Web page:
When we think of a 21 CFR 820 Nonconforming Product, the first thing that comes to mind is a consumer who has been injured by a defective product. But did you know that many nonconforming products are not defective? The term “nonconformance” refers to any deviation from the requirements of 21 CFR 820.

This means that with every shipment that arrives at your warehouse, there’s a chance it will be rejected because it doesn’t meet your standards or specifications. When this happens, how should you handle these items? How can you ensure they don’t make their way into the marketplace?

What is a 21 CFR 820 Nonconforming Product? 

  • Nonconforming Product: A nonconforming product is any product that is not in compliance with the requirements of the product specification.
  • Defective Product: A defective product is one that was manufactured in a way that violates safety standards or fails to perform its intended purpose.
  • Substandard Product: A substandard product is something that doesn’t meet standard quality levels for its intended use.

Nonconformity can occur during all stages of production: design process; pre-production inspection; production process; post-production inspection; packaging/storage; shipping/delivery; installation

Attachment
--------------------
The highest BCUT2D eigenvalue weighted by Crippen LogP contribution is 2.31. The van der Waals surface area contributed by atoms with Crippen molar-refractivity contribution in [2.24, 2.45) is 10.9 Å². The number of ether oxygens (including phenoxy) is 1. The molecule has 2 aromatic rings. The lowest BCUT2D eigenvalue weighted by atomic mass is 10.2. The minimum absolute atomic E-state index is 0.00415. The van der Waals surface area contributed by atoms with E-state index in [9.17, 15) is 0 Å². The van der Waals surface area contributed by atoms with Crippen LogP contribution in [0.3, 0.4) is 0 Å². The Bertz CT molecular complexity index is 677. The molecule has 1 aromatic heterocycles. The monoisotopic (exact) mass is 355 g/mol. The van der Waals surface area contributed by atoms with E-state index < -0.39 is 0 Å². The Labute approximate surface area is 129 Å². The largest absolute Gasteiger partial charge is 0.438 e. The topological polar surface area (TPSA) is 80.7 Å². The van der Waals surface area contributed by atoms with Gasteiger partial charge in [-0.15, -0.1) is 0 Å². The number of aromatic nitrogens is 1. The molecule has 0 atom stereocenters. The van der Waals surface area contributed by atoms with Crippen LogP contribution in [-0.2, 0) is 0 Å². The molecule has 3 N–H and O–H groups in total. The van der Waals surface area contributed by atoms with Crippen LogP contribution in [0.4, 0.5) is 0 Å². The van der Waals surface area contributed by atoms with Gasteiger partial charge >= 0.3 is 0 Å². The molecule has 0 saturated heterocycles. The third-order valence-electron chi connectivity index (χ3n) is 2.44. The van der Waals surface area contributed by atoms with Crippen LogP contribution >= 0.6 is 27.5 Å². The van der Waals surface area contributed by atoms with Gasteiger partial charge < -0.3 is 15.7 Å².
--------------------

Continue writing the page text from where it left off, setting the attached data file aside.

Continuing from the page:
Process flow for 21 CFR 820 Nonconforming Product


21 CFR 820 Nonconforming Product

What is the classification of a 21 CFR 820 Nonconforming Product?

As with any regulatory term, there are a lot of ways to define a nonconforming product. But the most common one is a categorization based on risk level and how much testing needs to be done before the product can be sold. This classification system is called 21 CFR 820:

  • Class I (lowest risk) – No testing is required

  • Class II – Acceptable reportable products that require no more than visual examination only (e.g., toys)

  • Class III (medium risk) – Acceptable reportable products that require some additional testing or evaluation prior to sale (e.g., detergents)

  • Class IV through X (highest risk) – Highly toxic and carcinogenic substances such as radioactive materials used in medicine or research labs

Who is responsible for disposing and handling nonconforming products?

When it comes to disposing and handling nonconforming products, the manufacturer of the product is responsible for ensuring that it does not cause harm to humans or the environment. The distributor and importer of said product are also responsible for ensuring that no damage occurs.

If you are a manufacturer, distributor, or importer who has been issued with a recall due to a violation of 21 CFR 820, you must ensure that all products within your control are returned to your company for proper disposal. If this cannot be done immediately because there is not enough time before the deadline set by FDA, you may request an extension from federal regulators so as not to put consumers at risk unnecessarily.

How should the nonconforming product be segregated?

You should keep the nonconforming product separate from the rest of your products. You can do this by keeping it in a designated area, or by putting it into a designated container that is not used for other products.

When should a nonconforming product be rejected?

As a manufacturer, you must reject a nonconforming product if:

  • It presents a health or safety hazard.
  • It does not meet legal requirements.
  • It violates regulations.
  • It is in violation of contract specifications.